City of Sacramento creates emergency home repair program for income-eligible homeowners

Sacramento City Council last Tuesday unanimously approved over $500,000 for the Justice for Neighbors Emergency Home Repair Program to provide grants to help income-eligible households who are not able to make necessary repairs impacting the safety and habitability of their homes.

The program aims to help maintain Sacramento’s aging housing stock and stop properties from becoming unsafe and a public nuisance.

Created and funded in part by the City Attorney’s Office, the program will be managed by the City’s Community Development Department in partnership with Habitat for Humanity of Greater Sacramento.

“The City wants to assist homeowners, who to no fault of their own, but due to health challenges, aging, limited income, or other legitimate circumstances are unable to perform repairs on their property that would otherwise render it substandard or dangerous,” said Senior Deputy City Attorney Michael Benner. “Keeping families safely in their homes was a primary consideration in the creation of this pilot program.”

Eligible households may qualify for up to $15,000 in one-time funding to complete needed repairs.

Potentially eligible properties are those which have Code violations which, unless repaired, could lead to the homeowners being displaced. This includes the replacement or repair of substandard or dangerous roofs, electrical, plumbing, or HVAC systems.

“Substandard and dangerous housing presents a serious and present threat to the health and safety of our residents and community in the city of Sacramento,” said the City’s Code and Housing Enforcement Chief Peter Lemos. “We regularly observe households facing habitability challenges due to a lack of resources to address substandard and dangerous conditions. This program can help provide the resources to make the needed repairs and keep people in their homes.”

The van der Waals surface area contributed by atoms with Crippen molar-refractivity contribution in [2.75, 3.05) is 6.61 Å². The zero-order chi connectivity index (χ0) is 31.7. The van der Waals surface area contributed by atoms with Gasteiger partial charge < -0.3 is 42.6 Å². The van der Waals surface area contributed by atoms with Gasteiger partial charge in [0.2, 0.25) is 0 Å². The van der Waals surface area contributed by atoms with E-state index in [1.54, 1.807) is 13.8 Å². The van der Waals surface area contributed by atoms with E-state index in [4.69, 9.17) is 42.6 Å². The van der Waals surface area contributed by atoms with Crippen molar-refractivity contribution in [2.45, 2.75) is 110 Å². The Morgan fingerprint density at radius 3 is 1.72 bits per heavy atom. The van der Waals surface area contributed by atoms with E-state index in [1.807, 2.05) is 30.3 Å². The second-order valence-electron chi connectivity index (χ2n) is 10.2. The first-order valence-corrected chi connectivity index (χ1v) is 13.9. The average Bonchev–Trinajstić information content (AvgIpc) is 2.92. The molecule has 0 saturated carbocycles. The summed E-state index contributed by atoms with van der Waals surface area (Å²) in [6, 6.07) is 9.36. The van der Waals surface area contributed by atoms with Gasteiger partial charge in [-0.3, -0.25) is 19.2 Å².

“Habitat for Humanity of Greater Sacramento is excited to be working with the City of Sacramento in launching this pilot program,” said Leah Miller, president and CEO of Habitat for Humanity of Greater Sacramento. “Through this investment, we will be able to work with homeowners on completing critical health and safety repairs, which left unaddressed, have the potential to result in displacement.”

To qualify for the Emergency Home Repair Program, households must:

  • Have a gross annual income at or below 80% of the local area median income;
  • Be a single-family and owner-occupied household;
  • Have code violations that would qualify it as a Substandard or Dangerous Building pursuant to the Sacramento City Code.

Community Development Building Inspectors or Code Enforcement Officers will refer cases for the program. Habitat for Humanity of Greater Sacramento will serve as the general contractor on all approved repair projects.

Habitat for Humanity will utilize other resources and partnerships, including SMUD support and other nonprofits focused on energy efficiency and accessibility to further stretch these resources and get residents the assistance they need.

This program will not only support residents making necessary repairs to their homes, it will also help the City to save money in the long run by helping to resolve Code violations efficiently and effectively, officials said.

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